The marquee fight between Lt. Governor Patrick and Speaker Straus, otherwise known as the 85th Regular Legislative Session, concluded on May 29, 2017. While the political clash over the controversial “bathroom bill” will continue during the special legislative session, this article is intended to provide a brief summary of the construction-related bills that passed during the regular session and a few notable ones that did not pass. A special session has been called by Governor Abbott, but no construction-related bills were included on the agenda. What Passed? HB 2121 – Attorney’s fees for state breach of contract claims. A contractor who prevails on a state breach of contract claim pursuant to Chapter 2260 of the Government Code, that is also valued at less than $250,000.00, may recover attorney’s fees. By using the word “may”, the bill implies that the award of attorney’s fees will be at the discretion of the administrative law judge. This bill became law on June 15, 2017. HB 1463 – Right to cure ADA violations. A person with a disability may assert a claim for discrimination based on a violation of the building and architectural standards established in Chapter 469 of the Government Code. However, this bill requires the claimant to provide the respondent written notice at least sixty (60) days before filing an action for the violation and further gives the respondent an opportunity to cure the alleged violation within the sixty (60) day period. The obvious benefit of this bill is that it allows the respondent, e.g., the owner or potentially the contractor, an opportunity to remediate the violation without incurring litigation costs. This bill becomes effective law on September 1, 2017. Reprinted courtesy of Matthew S.C. Moore, Peckar & Abramson, P.C. and Justin (JD) D. Holzeauser, Peckar & Abramson, P.C. Mr. Moore may be contacted at mmoore@pecklaw.com Mr. Holzheauser may be contacted at jdholzheauser@pecklaw.com Read the court decision
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    Illinois Legislature Enables Pre-Judgment Interest in Personal Injury Cases

    February 01, 2021 —
    On January 13, 2021, the Illinois General Assembly passed HB 3360, which will enable pre-judgment interest of 9% in personal injury cases. The legislation was sponsored by Madison County, Illinois-area representative Jay Hoffman (D-Belleville) and Illinois state senator Dan Harmon (D-Oak Park). Under current Illinois law, plaintiffs are not entitled to pre-judgment interest in personal injury cases because the nature and extent of a plaintiff’s damages cannot be calculated in advance and liability is uncertain (compared, for example, to a breach of contract claim). If signed by the governor, personal injury actions in Illinois will be subject to 9% per annum pre-judgment interest accruing “on the date the defendant has notice of the injury from the incident itself or a written notice." Notably, the bill will also impact pending litigation as interest begins to accrue on the effective date of the legislation for cases already filed. Read the court decision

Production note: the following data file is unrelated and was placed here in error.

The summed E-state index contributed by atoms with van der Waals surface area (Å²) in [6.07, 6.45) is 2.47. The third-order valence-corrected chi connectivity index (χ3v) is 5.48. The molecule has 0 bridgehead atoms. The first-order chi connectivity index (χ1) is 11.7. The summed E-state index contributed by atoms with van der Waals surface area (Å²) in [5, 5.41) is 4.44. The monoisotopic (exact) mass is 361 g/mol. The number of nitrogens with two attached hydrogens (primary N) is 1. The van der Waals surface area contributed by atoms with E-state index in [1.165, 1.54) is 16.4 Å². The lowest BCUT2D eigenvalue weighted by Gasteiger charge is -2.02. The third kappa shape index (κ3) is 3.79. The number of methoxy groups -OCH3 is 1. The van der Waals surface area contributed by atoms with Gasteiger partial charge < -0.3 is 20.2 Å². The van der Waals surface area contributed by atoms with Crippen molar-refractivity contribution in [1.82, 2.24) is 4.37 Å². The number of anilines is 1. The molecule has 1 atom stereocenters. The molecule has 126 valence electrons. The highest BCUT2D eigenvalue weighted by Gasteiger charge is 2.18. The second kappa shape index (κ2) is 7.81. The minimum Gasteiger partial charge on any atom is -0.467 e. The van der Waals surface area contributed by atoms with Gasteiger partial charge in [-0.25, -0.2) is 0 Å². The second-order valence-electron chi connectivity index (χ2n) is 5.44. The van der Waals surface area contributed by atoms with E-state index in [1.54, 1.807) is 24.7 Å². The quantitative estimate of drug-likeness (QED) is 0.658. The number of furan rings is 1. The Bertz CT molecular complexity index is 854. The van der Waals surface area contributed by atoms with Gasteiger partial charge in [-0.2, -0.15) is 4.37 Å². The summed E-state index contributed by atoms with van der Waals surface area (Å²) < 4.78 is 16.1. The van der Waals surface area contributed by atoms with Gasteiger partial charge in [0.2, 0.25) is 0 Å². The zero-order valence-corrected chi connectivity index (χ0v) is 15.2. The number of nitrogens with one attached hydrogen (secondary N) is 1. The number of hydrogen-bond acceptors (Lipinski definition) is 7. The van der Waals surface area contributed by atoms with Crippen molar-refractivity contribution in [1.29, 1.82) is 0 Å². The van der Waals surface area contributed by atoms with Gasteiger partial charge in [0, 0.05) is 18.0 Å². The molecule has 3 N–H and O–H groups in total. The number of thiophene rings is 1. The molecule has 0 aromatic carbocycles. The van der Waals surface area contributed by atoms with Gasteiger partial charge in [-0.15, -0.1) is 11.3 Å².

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    Reprinted courtesy of Justin Zimmerman, Lewis Brisbois
    Mr. Zimmerman may be contacted at Justin.Zimmerman@lewisbrisbois.com

    Understand and Define Key Substantive Contract Provisions

    March 23, 2020 —
    The following contract provisions should be clearly understood before undertaking any construction project commences. Force Majeure Often referred to as an “Act of God,” a force majeure is an event, typically beyond the parties’ control, that prevents performance under a contract. To determine if a contractor need a force majeure clause in its contract, it should ask whether there may be instances where events beyond the contractor’s control could impact its contractual performance? If so, it will want this clause. Courts currently treat force majeure as an issue of contractual interpretation, focusing on the express language in the contract. Consequently, the scope and applicability of a force majeure clause depends on the contract’s terms. Using broad language in a force majeure clause may help protect against unforeseen events. But to the extent possible, parties should describe with particularity the circumstances intended to constitute a force majeure. The law relating to force majeure also fairly consistently provides that parties cannot avoid contractual obligations because performance has become economically burdensome. Courts have refused to apply force majeure clauses where an event only affects profitability. Recent attempts to categorize tariffs on construction materials as a force majeure have failed. Unless a tariff or tax is specifically listed as a force majeure event, it is unlikely to constitute a force majeure because it only affects profitability. Reprinted courtesy of Phillip L. Sampson Jr. & Richard F. Whiteley, Construction Executive, a publication of Associated Builders and Contractors. All rights reserved. Read the court decision